|Publication number||US6038193 A|
|Application number||US 09/221,001|
|Publication date||Mar 14, 2000|
|Filing date||Dec 23, 1998|
|Priority date||Dec 23, 1998|
|Publication number||09221001, 221001, US 6038193 A, US 6038193A, US-A-6038193, US6038193 A, US6038193A|
|Inventors||Yong Wang, Shree Kant|
|Original Assignee||Sun Microsystems, Inc.|
|Export Citation||BiBTeX, EndNote, RefMan|
|Patent Citations (1), Referenced by (25), Classifications (10), Legal Events (6)|
|External Links: USPTO, USPTO Assignment, Espacenet|
Differential read schemes with local and global sense amplifiers are quite common in static RAMs. Implementing a differential read scheme in a register file having a large number of registers, where each register is multi-ported, presents additional difficulties if differential sense amps are used due to the efforts required to design sensitive differential sense amplifier circuits. Also, routing interconnect overhead is high for a differential sensing scheme.
Implementing a single ended read scheme is difficult due to the large number of register cells attached to each bit line which results in excessive device load due to the read access transistors' drain capacitance and the high interconnect resistance and capacitance due to the length of a bit line.
Accordingly, a simple and robust scheme for reading a multi-port register file with reduced interconnect overhead is required.
According to one aspect of the present invention, the array of register file cells is partitioned into a plurality of subsets of rows, with each subset connected to a respective local bit line segment. Each local sense amp in a set local sense amps connects a preceding local bit line segment with a following local bit line segment. The last local bit line segment is connected to the input of a global sense amp. The number of register file cells connected to the last local bit line segment is more than the number of register file cells connected to a local bit line segment farther from the global sense amp to balance the device and interconnect load to improve performance and provide uniform read timing.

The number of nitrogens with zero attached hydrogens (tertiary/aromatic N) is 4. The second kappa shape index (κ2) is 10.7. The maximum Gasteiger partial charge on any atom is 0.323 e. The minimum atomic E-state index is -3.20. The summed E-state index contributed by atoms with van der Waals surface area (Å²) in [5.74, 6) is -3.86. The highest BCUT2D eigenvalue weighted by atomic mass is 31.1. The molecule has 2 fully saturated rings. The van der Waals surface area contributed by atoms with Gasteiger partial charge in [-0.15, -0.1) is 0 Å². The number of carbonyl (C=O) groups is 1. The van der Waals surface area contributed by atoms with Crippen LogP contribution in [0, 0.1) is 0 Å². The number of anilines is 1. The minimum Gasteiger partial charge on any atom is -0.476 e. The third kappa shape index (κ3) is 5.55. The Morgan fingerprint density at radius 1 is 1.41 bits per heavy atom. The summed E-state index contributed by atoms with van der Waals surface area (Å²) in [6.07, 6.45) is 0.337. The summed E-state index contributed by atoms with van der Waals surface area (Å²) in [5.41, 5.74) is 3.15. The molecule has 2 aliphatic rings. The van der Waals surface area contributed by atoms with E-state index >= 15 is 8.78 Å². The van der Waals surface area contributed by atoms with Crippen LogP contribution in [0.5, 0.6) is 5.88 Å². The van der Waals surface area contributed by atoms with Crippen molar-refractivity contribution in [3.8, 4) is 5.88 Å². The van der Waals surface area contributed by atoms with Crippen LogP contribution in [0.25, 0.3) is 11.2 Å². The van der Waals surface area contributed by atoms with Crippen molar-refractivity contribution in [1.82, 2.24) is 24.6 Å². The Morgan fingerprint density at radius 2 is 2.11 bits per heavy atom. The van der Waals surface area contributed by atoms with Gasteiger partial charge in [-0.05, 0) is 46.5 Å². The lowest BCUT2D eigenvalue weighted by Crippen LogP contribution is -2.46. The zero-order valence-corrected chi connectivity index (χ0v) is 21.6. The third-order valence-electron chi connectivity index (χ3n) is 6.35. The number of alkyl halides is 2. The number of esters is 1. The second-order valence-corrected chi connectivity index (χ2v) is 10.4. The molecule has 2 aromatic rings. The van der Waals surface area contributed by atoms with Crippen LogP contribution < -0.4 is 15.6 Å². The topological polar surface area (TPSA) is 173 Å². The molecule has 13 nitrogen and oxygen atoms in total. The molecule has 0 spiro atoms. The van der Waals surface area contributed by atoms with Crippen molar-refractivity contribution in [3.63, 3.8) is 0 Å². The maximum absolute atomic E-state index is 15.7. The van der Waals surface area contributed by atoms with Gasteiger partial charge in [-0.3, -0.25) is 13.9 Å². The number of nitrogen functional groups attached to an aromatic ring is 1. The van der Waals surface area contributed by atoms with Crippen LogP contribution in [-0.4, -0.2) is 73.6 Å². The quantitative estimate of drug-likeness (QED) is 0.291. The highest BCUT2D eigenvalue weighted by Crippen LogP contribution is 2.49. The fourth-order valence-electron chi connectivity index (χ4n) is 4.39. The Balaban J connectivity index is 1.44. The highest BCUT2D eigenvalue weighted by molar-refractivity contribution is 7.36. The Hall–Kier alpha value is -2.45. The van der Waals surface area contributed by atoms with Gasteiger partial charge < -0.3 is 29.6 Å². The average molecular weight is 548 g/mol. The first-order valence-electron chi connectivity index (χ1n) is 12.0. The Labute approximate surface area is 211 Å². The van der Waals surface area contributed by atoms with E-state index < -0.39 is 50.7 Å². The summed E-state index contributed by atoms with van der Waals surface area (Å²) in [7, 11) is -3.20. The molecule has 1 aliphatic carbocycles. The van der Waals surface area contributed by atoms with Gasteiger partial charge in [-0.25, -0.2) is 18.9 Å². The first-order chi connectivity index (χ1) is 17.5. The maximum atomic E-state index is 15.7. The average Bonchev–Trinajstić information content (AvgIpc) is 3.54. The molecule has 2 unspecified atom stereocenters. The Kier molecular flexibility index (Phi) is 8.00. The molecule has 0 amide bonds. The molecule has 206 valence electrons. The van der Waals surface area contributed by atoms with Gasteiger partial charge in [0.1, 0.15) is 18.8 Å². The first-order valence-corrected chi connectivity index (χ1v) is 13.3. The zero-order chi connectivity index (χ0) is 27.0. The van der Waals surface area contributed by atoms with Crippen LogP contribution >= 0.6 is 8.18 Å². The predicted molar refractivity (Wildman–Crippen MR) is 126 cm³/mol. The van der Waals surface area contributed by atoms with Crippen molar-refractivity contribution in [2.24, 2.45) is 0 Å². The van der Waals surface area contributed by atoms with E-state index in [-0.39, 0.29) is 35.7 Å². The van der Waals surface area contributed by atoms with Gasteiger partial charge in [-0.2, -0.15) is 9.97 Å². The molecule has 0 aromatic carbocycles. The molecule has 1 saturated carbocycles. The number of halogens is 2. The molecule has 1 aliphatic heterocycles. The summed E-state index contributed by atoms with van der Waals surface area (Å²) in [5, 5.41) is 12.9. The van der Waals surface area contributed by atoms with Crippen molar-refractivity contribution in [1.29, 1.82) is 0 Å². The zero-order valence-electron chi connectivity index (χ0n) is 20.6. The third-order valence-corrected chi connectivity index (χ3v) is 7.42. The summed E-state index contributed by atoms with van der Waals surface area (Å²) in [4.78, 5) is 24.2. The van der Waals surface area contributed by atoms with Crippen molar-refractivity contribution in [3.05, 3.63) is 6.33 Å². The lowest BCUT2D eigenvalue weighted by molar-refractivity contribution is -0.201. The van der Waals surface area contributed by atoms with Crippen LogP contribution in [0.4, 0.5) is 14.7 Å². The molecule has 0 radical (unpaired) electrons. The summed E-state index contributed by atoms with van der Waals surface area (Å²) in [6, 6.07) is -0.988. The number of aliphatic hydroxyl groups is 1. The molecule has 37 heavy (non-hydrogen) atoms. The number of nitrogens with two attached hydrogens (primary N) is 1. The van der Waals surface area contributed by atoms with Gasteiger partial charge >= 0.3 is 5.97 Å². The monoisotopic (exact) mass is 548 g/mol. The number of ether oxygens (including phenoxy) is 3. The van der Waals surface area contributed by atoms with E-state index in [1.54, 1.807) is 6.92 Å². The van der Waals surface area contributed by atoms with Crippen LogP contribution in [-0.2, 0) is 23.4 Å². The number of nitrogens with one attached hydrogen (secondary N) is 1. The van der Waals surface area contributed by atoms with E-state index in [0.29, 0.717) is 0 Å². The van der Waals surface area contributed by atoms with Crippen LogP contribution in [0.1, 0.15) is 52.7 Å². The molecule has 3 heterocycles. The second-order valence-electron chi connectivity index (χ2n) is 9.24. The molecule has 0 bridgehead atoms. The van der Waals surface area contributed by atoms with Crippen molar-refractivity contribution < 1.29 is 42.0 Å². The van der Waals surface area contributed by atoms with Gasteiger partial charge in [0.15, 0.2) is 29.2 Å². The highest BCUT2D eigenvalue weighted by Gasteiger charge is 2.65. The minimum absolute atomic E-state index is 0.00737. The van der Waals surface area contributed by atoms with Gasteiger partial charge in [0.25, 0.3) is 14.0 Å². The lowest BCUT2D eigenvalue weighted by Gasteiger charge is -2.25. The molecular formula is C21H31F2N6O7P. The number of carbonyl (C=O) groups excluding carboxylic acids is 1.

According to another aspect of the invention, each local sense amp includes a precharge circuit to precharge the local bit line segment prior to sensing a bit read from a register file cell. An inverter is connected to the local bit line segment and the output of the inverter is connected to the gate of a first pull-down transistor, with the drain of the pull-down transistor connected to the local bit line segment and the source connected to a ground terminal. The global sense amplifier also includes a precharge circuit which precharges the last local bit line segment. A pull-up circuit is not required in the local sense amp as each local bit line segment is precharged by the precharge PMOS in a local or global sense amp.